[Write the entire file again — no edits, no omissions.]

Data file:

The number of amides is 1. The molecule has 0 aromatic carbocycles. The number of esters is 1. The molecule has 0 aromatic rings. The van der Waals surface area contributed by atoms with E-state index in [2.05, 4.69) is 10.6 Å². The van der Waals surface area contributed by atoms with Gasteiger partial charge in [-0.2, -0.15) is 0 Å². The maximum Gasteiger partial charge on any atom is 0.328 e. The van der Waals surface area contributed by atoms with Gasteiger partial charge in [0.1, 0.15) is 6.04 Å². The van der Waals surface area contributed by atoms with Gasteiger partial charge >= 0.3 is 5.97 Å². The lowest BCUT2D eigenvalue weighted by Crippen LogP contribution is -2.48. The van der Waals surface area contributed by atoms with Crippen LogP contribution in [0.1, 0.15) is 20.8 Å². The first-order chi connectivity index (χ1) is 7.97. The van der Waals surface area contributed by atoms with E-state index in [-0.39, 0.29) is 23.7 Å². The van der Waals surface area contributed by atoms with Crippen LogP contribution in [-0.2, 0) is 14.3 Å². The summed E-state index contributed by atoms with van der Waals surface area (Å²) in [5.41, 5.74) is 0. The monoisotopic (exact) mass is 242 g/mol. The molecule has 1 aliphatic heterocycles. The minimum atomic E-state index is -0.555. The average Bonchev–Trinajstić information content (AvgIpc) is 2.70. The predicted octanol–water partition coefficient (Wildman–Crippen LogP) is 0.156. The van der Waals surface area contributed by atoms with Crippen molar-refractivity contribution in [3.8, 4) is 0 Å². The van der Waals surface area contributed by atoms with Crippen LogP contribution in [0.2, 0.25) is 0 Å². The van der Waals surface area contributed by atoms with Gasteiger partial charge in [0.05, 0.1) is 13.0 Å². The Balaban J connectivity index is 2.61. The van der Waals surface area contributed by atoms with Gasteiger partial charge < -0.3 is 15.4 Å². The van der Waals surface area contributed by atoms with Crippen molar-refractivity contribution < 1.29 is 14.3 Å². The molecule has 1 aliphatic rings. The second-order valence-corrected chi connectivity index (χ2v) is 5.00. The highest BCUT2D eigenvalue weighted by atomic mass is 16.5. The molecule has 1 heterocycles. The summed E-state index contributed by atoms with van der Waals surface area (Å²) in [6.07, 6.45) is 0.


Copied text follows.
The number of amides is 1. The molecule has 0 aromatic carbocycles. The number of esters is 1. The molecule has 0 aromatic rings. The van der Waals surface area contributed by atoms with E-state index in [2.05, 4.69) is 10.6 Å². The van der Waals surface area contributed by atoms with Gasteiger partial charge in [-0.2, -0.15) is 0 Å². The maximum Gasteiger partial charge on any atom is 0.328 e. The van der Waals surface area contributed by atoms with Gasteiger partial charge in [0.1, 0.15) is 6.04 Å². The van der Waals surface area contributed by atoms with Gasteiger partial charge >= 0.3 is 5.97 Å². The lowest BCUT2D eigenvalue weighted by Crippen LogP contribution is -2.48. The van der Waals surface area contributed by atoms with Crippen LogP contribution in [0.1, 0.15) is 20.8 Å². The first-order chi connectivity index (χ1) is 7.97. The van der Waals surface area contributed by atoms with E-state index in [-0.39, 0.29) is 23.7 Å². The van der Waals surface area contributed by atoms with Crippen LogP contribution in [-0.2, 0) is 14.3 Å². The summed E-state index contributed by atoms with van der Waals surface area (Å²) in [5.41, 5.74) is 0. The monoisotopic (exact) mass is 242 g/mol. The molecule has 1 aliphatic heterocycles. The minimum atomic E-state index is -0.555. The average Bonchev–Trinajstić information content (AvgIpc) is 2.70. The predicted octanol–water partition coefficient (Wildman–Crippen LogP) is 0.156. The van der Waals surface area contributed by atoms with Crippen molar-refractivity contribution in [3.8, 4) is 0 Å². The van der Waals surface area contributed by atoms with Crippen LogP contribution in [0.2, 0.25) is 0 Å². The van der Waals surface area contributed by atoms with Gasteiger partial charge in [0.05, 0.1) is 13.0 Å². The Balaban J connectivity index is 2.61. The van der Waals surface area contributed by atoms with Gasteiger partial charge < -0.3 is 15.4 Å². The van der Waals surface area contributed by atoms with Crippen molar-refractivity contribution < 1.29 is 14.3 Å². The molecule has 1 aliphatic rings. The second-order valence-corrected chi connectivity index (χ2v) is 5.00. The highest BCUT2D eigenvalue weighted by atomic mass is 16.5. The molecule has 1 heterocycles. The summed E-state index contributed by atoms with van der Waals surface area (Å²) in [6.07, 6.45) is 0.